JOIN
OUR EMAIL LIST!

What do you do to move on after a 14-year marriage ends in divorce. If you're Kimberly Santleben-Stiteler of La Coste, Texas, you lace your wedding dress in explosives and shoot a gun at it, letting the past melt away in an explosion of fire and gunpowder.


Over the weekend of November 10, Kimberly used "$200 worth of rifle targets, called tannerite" to turn her dress into a firebomb waiting to happen. With the help of her sister, Carla Santleben-Newport, and her dad, she captured video of herself shooting a rifle at the marital dress from 200 feet away, resulting in a pretty epic bit of catharsis.



Carla posted the video to Facebook, along with the hashtags "#TheLoserIsGone, #OurFamilyAndFriendsAreAwesome and #YourGirlfriendSucks."


Kimberly, 43 years old, commented that she wanted everything from her marriage out of the house, either thrown away, donated, or (in the case of the dress) incinerated:

"I wanted to remove all things from our marriage from the house...Photos in the attic, ring in the safe (but probably going to sell it) and the dress I wanted to burn. I had a lot of advice and suggestions from friends and family, like donating it for premature babied and baptism gowns. To me, the dress represented a lie. I wanted to have a divorce party to burn the dress."



More than 40 people were invited to the event. Party guests were given complimentary "I'm Not with Stupid Anymore" headbands and the chance to witness Kimberly's liberation first hand.




For Kimberly, the event wasn't about "getting back" at her ex:

"It wasn't done for him or about him. It was just our family having a fun-filled celebration."

Of course, she also made sure the explosion was safe by keeping a bomb-tech friend nearby at all times.

"On the one hand, it was like being on a set of some action movie. The explosion was huge. It was liberating pulling that trigger. It was closure for all of us."



The internet was wowed by the fiery ending to Kimberly's marriage:








Carla Santleben-Newport/Facebook


Carla Santleben-Newport/Facebook


Carla Santleben-Newport/Facebook


Though there were a few people who had regrets over the loss of a nice dress...



Congrats on moving into the next stage of your life, Kimberly! May you find joy and contentment by looking forward rather than looking back.



Carla Santleben-Newport/Facebook

H/T - Indy 100, Somecards

Image by Steve Buissinne from Pixabay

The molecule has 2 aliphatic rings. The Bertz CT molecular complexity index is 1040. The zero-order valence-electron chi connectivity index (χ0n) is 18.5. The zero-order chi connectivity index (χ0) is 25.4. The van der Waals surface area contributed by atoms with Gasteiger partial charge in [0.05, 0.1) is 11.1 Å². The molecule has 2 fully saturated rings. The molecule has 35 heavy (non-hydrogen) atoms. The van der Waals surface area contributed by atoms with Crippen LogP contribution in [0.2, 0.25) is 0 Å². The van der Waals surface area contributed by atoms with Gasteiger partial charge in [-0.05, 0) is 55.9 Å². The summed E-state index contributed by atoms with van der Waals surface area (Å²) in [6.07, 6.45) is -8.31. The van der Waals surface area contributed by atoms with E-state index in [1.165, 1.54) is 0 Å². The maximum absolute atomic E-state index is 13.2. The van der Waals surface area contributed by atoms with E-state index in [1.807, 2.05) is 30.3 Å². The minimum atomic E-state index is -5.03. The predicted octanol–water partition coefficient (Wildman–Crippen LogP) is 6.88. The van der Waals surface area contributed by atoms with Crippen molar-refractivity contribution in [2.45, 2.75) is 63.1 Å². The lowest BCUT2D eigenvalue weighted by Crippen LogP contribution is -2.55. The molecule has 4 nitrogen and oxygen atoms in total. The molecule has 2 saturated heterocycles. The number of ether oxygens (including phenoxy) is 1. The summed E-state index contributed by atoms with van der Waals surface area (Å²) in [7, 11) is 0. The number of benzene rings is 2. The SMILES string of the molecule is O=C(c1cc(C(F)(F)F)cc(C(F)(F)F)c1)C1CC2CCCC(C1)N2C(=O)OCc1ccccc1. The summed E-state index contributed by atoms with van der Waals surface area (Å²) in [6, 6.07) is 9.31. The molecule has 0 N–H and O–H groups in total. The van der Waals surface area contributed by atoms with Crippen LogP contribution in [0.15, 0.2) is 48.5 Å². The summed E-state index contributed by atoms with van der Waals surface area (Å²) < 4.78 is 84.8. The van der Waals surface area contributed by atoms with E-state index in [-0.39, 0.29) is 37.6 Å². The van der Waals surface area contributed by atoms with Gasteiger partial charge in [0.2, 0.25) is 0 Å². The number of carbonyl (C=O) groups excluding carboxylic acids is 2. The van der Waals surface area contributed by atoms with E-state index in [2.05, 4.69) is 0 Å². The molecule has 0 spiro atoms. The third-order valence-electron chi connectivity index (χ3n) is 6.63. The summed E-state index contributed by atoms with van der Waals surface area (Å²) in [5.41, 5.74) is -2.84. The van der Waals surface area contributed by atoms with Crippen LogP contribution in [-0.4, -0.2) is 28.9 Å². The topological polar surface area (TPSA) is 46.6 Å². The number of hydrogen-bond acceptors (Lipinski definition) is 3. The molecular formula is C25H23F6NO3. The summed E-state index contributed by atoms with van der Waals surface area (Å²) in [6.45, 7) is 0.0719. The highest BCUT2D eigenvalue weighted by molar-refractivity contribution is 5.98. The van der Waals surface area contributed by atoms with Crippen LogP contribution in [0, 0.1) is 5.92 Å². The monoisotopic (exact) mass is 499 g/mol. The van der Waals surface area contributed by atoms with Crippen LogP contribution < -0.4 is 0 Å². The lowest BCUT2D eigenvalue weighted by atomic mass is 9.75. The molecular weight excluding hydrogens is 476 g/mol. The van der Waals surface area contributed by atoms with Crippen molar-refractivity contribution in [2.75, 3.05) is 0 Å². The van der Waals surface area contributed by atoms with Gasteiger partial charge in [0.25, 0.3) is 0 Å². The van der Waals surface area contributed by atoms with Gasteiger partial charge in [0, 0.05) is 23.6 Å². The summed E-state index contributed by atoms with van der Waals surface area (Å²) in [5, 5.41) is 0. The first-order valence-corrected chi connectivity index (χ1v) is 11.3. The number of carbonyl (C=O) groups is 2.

Y'all know that one Hannah Montana song? “Everybody makes mistakes! Everybody has those days!" That's the song I sing to myself every time I accidentally burn myself while making ramen. It comforts me to know, however, that there are a lot of worse mistakes out there than some spilled ramen. Who knew?

Keep reading... Show less
Image by Daniel Perrig from Pixabay

When I was younger, it seemed every adult believed that you couldn't swim for several hours after eating. Why did they all believe this? I fought them on this all the time, by the way. I shouldn't have had to, just because I'd eaten some barbecue during a pool party. Guess what, though? That belief is unfounded.

Keep reading... Show less

As much as we're not supposed to feel satisfaction upon observing the struggles of other people, it can be hard to resist a silent, internal fist pump when some blunder occurs immediately after we tried to help the person prevent it.

Keep reading... Show less
Image by leo2014 from Pixabay

One of the most upsetting aspects of the Covid-19 pandemic––which is saying a lot, frankly––is the number of people who have been so affected by misinformation and disinformation. You know the ones to which I refer: These are the people who are convinced the virus is a hoax despite the lives it's claimed and the devastation it has wrought on society at large. Disinformation kills––there are stories of people who remained convinced that Covid-19 is a hoax even while intubated in the ICU, even up to their last breath.

After Redditor asked the online community, "Doctors of Reddit, what happened when you diagnosed a Covid-19 denier with Covid-19?" doctors and other medical professionals shared these rather unsettling stories.

Keep reading... Show less